Time-Compressed Non Profit Directors – Recruit & Retain Them!
By: Eugene Fram
Every nonprofit board has had the experience of having board positions open and being unable to fill them with highly qualified people. The usual response from qualified candidates is that they are too busy to be accept a board position. However, the real reasons, never voiced if speaking privately, are that they perceive the nonprofit decision process to be too slow, board agendas loaded with minutiae, presentations that take up more time than they should, unfocused discussion, etc. (more…)
Gene Takagi, noted San Francisco attorney, who specializes in nonprofit organizations published an article listing 12 reasons for resigning from a nonprofit board. It is worth reading. (http://bit.ly1r2M5Hi)
Nonprofit directors often become impatient with the slow pace of progress toward positive change. Here are some actions that may change the situation, improve service to clients and prepare the organization for any long-term mission disruptions. (more…)
What Can A Nonprofit Chair Do To Fix A Dysfunctional Board?
By: Eugene Fram Free Digital Image
There are times when the governing body of any organization may appear to be “broken.” The directors, whether for profit or nonprofit, may be polarized—progress is stunted – apathy and confusion replace purpose and efficiency.
A listing of ways to resuscitate dysfunctional business firms prompted me to expand on actions for nonprofits in similar condition. When a nonprofit is in trouble, any chair, who is aware of his/ her leadership responsibilities, should aspire to be the “fixer “of the fractured board. But there is just so much he/s can do. Some failures have deep endemic roots such as outdated structure, personality conflicts etc. The following actions are within the chair’s capability, and they can be useful in repairing board disruption. (more…)
The Art of the “Ask”: Six tactics frequently ignored by nonprofit fund developers & CEOs
By: Eugene Fram Free digital image
Most nonprofit board members and managers have acquired a measured of savvy when it comes to raising funds for their organizations. They have learned that building trust with current and prospective donors is the key to maintaining meaningful support. Here are some overlooked tactics to further strengthen relationships. *
Show the donors “what’s in it for them:” Some development officers still lead by focusing on what is of interest to them—the construction of a new building, providing funds for the nonprofit’s strategic development plan, etc. But they often lack certain perspectives.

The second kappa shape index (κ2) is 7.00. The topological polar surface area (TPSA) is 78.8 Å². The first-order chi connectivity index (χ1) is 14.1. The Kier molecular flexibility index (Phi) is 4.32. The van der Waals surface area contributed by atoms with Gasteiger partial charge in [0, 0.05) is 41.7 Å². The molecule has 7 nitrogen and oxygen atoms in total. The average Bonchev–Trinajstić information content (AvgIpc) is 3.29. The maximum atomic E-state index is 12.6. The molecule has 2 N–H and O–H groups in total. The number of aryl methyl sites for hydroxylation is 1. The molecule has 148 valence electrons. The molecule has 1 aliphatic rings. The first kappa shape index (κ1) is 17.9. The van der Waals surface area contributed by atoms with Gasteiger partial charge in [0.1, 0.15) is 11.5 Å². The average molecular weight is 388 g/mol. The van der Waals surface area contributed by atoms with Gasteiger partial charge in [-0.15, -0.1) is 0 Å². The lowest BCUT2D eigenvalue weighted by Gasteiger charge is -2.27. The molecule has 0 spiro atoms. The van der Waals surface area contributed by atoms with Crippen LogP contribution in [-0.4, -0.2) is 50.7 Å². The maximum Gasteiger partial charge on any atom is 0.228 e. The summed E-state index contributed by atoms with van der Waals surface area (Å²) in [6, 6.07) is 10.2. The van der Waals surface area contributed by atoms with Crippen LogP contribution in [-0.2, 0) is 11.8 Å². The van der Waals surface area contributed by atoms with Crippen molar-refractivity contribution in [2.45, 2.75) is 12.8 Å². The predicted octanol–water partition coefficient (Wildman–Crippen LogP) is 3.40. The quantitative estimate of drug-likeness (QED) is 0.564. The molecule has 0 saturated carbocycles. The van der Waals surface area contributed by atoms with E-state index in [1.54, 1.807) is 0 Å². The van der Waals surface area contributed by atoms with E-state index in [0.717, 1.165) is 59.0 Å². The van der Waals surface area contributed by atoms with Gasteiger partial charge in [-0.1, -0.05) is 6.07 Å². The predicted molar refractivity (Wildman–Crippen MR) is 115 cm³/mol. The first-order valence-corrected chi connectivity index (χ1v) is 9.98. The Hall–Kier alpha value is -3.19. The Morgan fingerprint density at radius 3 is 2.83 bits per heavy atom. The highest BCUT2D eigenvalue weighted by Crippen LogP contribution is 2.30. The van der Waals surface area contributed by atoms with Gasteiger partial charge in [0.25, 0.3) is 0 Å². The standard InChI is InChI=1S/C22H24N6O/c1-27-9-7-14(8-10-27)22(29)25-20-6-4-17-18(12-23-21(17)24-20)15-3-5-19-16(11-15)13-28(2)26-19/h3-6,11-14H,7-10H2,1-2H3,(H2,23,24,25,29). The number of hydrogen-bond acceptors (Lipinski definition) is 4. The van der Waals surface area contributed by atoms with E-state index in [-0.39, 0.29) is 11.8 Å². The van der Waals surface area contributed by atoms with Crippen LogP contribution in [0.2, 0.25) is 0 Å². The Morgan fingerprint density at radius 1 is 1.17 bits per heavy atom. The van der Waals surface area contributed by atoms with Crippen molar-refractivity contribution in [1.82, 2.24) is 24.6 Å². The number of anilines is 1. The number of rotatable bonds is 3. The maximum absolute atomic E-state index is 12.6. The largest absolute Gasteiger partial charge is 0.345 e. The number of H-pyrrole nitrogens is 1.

Over several decades of contacts with nonprofit boards, I have yet to find one that has spent any time trying to define the organization’s culture that delivers service. Yet every organization has one. It defines what the organization has done well and what needs to be changed. It can grow over years haphazardly or change quickly when new board members are elected or when a new CEO is appointed. Those newly appointed, for better or worse, can change the organization’s mission as well as its culture. Nonprofit staffs that work a few levels below the board and CEO organizationally are especially sensitive to cultural movements emanating from above. They know that a change in culture can affect their work and livelihood.
The reason that nonprofit boards rarely try to define the cultures of their organizations is that it is an amorphous subject. Ask a group of directors to define the culture of their board or the organization and quite different answers will be given. Yet there are commonalities that arise that can form the culture—conservative vs. liberal policies; legacy vs. future focused programs; operations are clearly defined vs. CEO dominance assumes board powers in a de facto manner; etc. But cultures need to be defined: Uber failed in the process, while Microsoft has an ambition to transform Microsoft from “a know it all” to a “learn it all culture” *
I recently found a list of 12 attributes of a strong organizational culture. ** Following are six that I suggest that nonprofit boards should consider in assessing their needs of the organizations. My comments provide some practical ways that each can apply to nonprofit boards and organizations. (more…)
Once Again: How to Keep Nonprofit Board Members Informed.
By: Eugene Fram
With high performing nonprofit organizations, board members will rarely be invited by the CEO to participate in operational decisions. As a result, management will always have more information than board members. Yet the board still needs to know that is happening in operations to be able to perform their overview process.
The name of the game is for the CEO to communicate the important information and to keep directors informed of significant developments. Still, there’s no need to clutter regular board meetings by reporting endless details about operations. (more…)
Top Factors For Improving Nonprofit Board Members’ Board Experiences
By: Eugene Fram
Spencer Stuart, an international placement firm, asked 500 directors who serve on for-profit boards to name the top factors that would reasonably improve their board experience. Their answers also resonate in the nonprofit arena. (more…)